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The 4 Cs of Effective Writing

Posted on Tuesday, March 29, 2011 at 2:07 PM

Direct marketing writer offers tips that can be adapted by editors.

By Robert W. Bly

I confess: I love copywriting formulas! Why? For two reasons.

First, the best formulas are simple, easy to remember, and rapidly mastered. Knowing them can enable you to create copy that's twice as effective -- in half the time.

Second, the reason they became formulas in the first place is that they work.

Old-timers like me know there are literally dozens of time-tested copywriting formulas. Yet most of today's newbie copywriters have only heard of that handful, and have mastered even fewer.

Why is that bad? Because if you don't know all the formulas, you could unnecessarily be wasting your time reinventing the wheel each time you write. You also could be writing inferior copy that diminishes your impact.

I'd like to share a copywriting formula I use -- one of my own invention. I call it the "secret of the four Cs." It says that every good piece of copy is: clear, concise, compelling, and credible. Let's take a look at each element of the four Cs formula in a bit more detail.


What you write must be clear. Not just to you or to your colleagues or bosses, but also to your ultimate audience, the readers.

Ralph Waldo Emerson defines clarity in this way: "It is not enough to write so that you can be understood. You must write so that you can not be misunderstood."

The typical advice given to writing classes about clarity is to use small words, short sentences, and short paragraphs. This is sensible advice. Breaking up long text into sensibly organized sections, each with their own headings, also helps.

But clear writing stems primarily from clear thinking, and the converse also is true. If you don't really understand what you are talking about, your writing will be weak, rambling, and obtuse. On the other hand, when you understand your subject matter, know your audience, and have a useful and important idea you want to convey, the clarity of your writing inevitably reflects your well-thought-out idea.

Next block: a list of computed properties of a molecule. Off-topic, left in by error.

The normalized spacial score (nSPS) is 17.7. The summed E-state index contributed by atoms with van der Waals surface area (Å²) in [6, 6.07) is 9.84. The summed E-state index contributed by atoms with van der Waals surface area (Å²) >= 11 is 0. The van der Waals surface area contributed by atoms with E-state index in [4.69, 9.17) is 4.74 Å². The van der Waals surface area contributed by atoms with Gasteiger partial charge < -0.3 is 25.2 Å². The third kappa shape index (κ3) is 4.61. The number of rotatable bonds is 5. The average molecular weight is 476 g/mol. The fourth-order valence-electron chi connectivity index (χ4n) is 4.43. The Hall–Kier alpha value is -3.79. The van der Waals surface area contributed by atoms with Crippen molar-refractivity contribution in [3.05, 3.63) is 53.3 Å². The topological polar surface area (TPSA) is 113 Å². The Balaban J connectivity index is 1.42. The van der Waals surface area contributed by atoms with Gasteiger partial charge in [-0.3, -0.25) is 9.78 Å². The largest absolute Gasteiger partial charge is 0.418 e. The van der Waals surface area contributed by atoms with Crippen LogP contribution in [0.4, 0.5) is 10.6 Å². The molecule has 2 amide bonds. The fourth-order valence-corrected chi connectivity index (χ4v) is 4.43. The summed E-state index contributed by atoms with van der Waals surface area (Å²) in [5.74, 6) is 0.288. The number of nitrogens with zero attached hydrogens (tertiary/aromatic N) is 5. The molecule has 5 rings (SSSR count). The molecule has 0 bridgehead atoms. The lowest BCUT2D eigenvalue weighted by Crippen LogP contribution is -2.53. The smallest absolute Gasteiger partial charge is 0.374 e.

Now, you may be thinking that "concise" might apply to other types of writing, but not to yours, because your audience favors long copy.

But concise and brief are not synonyms. "Brief" means "short." If you want to be brief, you simply cut words until you reduce the composition to the word count desired.

"Concise" means telling the complete story in the fewest possible words. In my direct response work, copy is long because, to make a sale or generate a qualified lead, we often have to convey a lot of information. But in good direct response copy, we convey that information in the fewest possible words --- no rambling, no redundancy, no needless repetition, no using three words when one will do.


It is not enough that copy is easy to read. It must be so interesting, engaging, and informative that the reader cannot put it down -- or at a minimum, feels compelled to skim the text to glean the important points.

A major reason so much copy is not compelling is it is written about things that interest the writer, not the reader. In marketing, the marketer is interested in his product, his organization, and, in particular, his "messaging" -- key points he wants to get across to the reader.

Unfortunately, the reader is not interested in any of these things. The reader is more interested in the reader -- his problems, needs, fears, concerns, worries, challenges, and desires.

As copywriter Don Hauptmann often said, the more your copy focuses on the prospect instead of the product, the more compelling it will be. The product is only relevant in so far as it addresses one of the reader's core concerns or desires.


Copywriter Herschel Gordon Lewis has noted that we live in an age of skepticism: Simply put, prospects are disinclined to believe what you say precisely because you are trying to sell them something.

Fortunately, there are a number of useful tools for building your credibility and overcoming reader skepticism.

One way to do this is by publishing a lot of content. Prospects are distrustful of advertising, but somewhat more trusting of information sources such as websites, white papers, and magazine articles.

[Editor's Note: Unlike marketers, as a publication editor your copy is usually accorded a presumption of credibility that others must work hard to achieve. Your challenge is not to achieve credibility, but to avoid losing it. That loss can happen through practices such as publishing articles that court advertiser favor rather than satisfy reader needs, offering advocacy (sometimes paid advocacy) in the guise of journalism, or otherwise abrogating your responsibility to serve reader needs and interests.]

Bob Bly is a freelance copywriter and the author of more than 75 books, including The White Paper Marketing Handbook (Rancom). You can find him on the Web at www.bly.com, email him at rwbly@bly.com, or phone 201-385-1220. He also writes for Target Marketing Magazine, where the original version of this article appeared.

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